displaying locations of all of the plurality of workers within the master viewer for use by one or more supervisory persons.

3. The method of claim 1, further comprising:

in situations where no GPS is available, achieving position, navigation and timing of each brick and puck by utilizing a range timer controlled by a system clock;
translating a plurality of beam steering information thereby determining position and timing with respect to a local area base radio within the active operating region.

4. The method of claim 1, further comprising:

in situations where GPS is available, the ad hoc network furnishing position and timing of each of the plurality of pucks and bricks to an adjacent area and until one of the pucks or bricks is located outside of the GPS-denied region; and
the one puck or brick outside the GPS denied region conveying GPS info to all pucks and bricks.

5. The method of claim 3, further comprising:

during a situation where none of the elements of the ad-hoc network can get outside the GPS-denied area, obtaining accurate position for all of the plurality of pucks and bricks using a combination of a system clock and the digital compass.

6. The method of claim 1, further comprising:

configuring a phased array antenna with a 4 by 4 element pattern thereby allowing beam steering and the ability to attenuating a predetermined factor any unwanted signals originated from directions other than where the computational resources are directing the main beam, thereby lowering the probability of interference when receiving, and lowering a probability of transmission detection and interception of the system.

7. The method of claim 1, further comprising:

configuring the bricks and pucks to comprise a floating point gate array (FPGA) to manage the low-level processing and communications functions;
an Analog2Digital/Digital2Analog converter handling the incoming and outgoing signals through the transceiver; and
a bidirectional receive/transmit switch feeding an adaptive bandpass filter.

8. The method of claim 7, further comprising:

the FPGA performing low level processing thereby assessing and calculating a timing of the components within the ad-hoc network; and
sending the timing through the DSPs to the beam formers through to the band pass filters.

9. The method of claim 1, further comprising:

configuring the plurality of bricks to be substantially rectangular such that once the ad-hoc network is activated, the bricks are mountable on a vertical surface and then remain stationary.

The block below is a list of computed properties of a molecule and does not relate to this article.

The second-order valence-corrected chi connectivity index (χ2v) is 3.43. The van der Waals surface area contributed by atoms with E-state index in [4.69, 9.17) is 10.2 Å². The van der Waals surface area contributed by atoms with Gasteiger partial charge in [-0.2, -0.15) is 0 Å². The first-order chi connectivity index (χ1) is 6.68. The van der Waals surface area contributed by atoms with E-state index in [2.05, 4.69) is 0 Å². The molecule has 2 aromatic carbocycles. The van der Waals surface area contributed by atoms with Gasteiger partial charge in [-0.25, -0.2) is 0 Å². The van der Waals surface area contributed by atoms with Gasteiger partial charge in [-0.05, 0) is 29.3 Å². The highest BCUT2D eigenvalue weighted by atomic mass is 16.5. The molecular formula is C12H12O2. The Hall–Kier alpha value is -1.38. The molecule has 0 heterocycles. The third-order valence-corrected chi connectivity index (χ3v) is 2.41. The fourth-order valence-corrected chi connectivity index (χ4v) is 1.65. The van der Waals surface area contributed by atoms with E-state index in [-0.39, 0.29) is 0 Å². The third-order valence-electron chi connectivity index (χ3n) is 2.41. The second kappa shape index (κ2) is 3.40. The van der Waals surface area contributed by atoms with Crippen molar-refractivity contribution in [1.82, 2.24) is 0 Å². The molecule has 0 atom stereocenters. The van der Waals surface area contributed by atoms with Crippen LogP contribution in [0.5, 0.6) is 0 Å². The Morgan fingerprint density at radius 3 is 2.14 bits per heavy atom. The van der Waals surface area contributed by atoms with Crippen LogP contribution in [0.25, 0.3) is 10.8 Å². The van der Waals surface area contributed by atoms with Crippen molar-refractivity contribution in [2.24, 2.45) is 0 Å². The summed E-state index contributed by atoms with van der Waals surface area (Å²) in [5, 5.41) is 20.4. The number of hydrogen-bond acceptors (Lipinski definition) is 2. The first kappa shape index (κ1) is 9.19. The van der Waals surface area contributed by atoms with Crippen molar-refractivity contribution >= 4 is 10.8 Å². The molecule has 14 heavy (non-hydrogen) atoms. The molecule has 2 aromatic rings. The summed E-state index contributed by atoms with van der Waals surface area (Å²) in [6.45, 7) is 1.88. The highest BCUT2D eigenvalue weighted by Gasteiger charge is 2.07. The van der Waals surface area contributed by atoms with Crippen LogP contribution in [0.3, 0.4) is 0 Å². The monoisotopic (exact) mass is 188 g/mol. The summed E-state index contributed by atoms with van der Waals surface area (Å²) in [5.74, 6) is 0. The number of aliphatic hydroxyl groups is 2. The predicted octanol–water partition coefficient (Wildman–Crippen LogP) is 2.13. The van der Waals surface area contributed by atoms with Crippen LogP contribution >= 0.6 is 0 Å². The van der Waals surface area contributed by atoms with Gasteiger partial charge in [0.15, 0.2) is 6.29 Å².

10. The method of claim 1, further comprising:

configuring the plurality of pucks in a round disc-shape suitable to be sewn into clothing worn by the workers.

11. The method of claim 1, further comprising:

the puck or brick feeding a low noise amplifier and creating short duration high-power pulses using low average RF power levels such that the short-duration, high-power pulses are capable of penetrating building concrete walls and soils above tunnels yet still maintaining a low average power.

12. The method of claim 6, further comprising:

customizing a plurality of numerous different phased antenna arrays according to differing end-user applications, including but not limited to military, special forces, fire-fighting, law enforcement, crowd control and riot control.

13. The method of claim 12, further comprising:

the phased antenna arrays differing in amount of antenna elements and/or amount of power required to drive them.

14. The method of claim 5, further comprising:

the system clock achieving an accurate reliable time-base, not varying whatsoever, thereby achieving solid communications between all bricks and pucks in the ad-hoc network.

15. The method of claim 14, further comprising:

using a chip-scale atomic clock for the system clock.

16. The method of claim 6, further comprising:

for each of a plurality of different usages of the system responsive to an end-customer, writing separate customized computer code to help configure the FPGA.

17. The method of claim 16, further comprising:

an original manufacturer building and providing turnkey products to the end-customer.

18. The method of claim 16, further comprising:

a third party customizer providing solutions for the end-customer.

19. The method of claim 16, further comprising:

the end-customer could making their own custom-version.
Patent History
Publication number: 20220107425
Type: Application
Filed: Oct 2, 2020
Publication Date: Apr 7, 2022
Applicant: Bevilacqua Research Corporation, Inc (Huntsville, AL)
Inventors: James J. Hornsby (Pensacola, FL), Andy Bevilacqua (Huntsville, AL)
Application Number: 17/062,116
International Classification: G01S 19/25 (20060101); G01S 19/31 (20060101); G01S 19/34 (20060101); H04W 84/18 (20060101); H04B 1/3827 (20060101);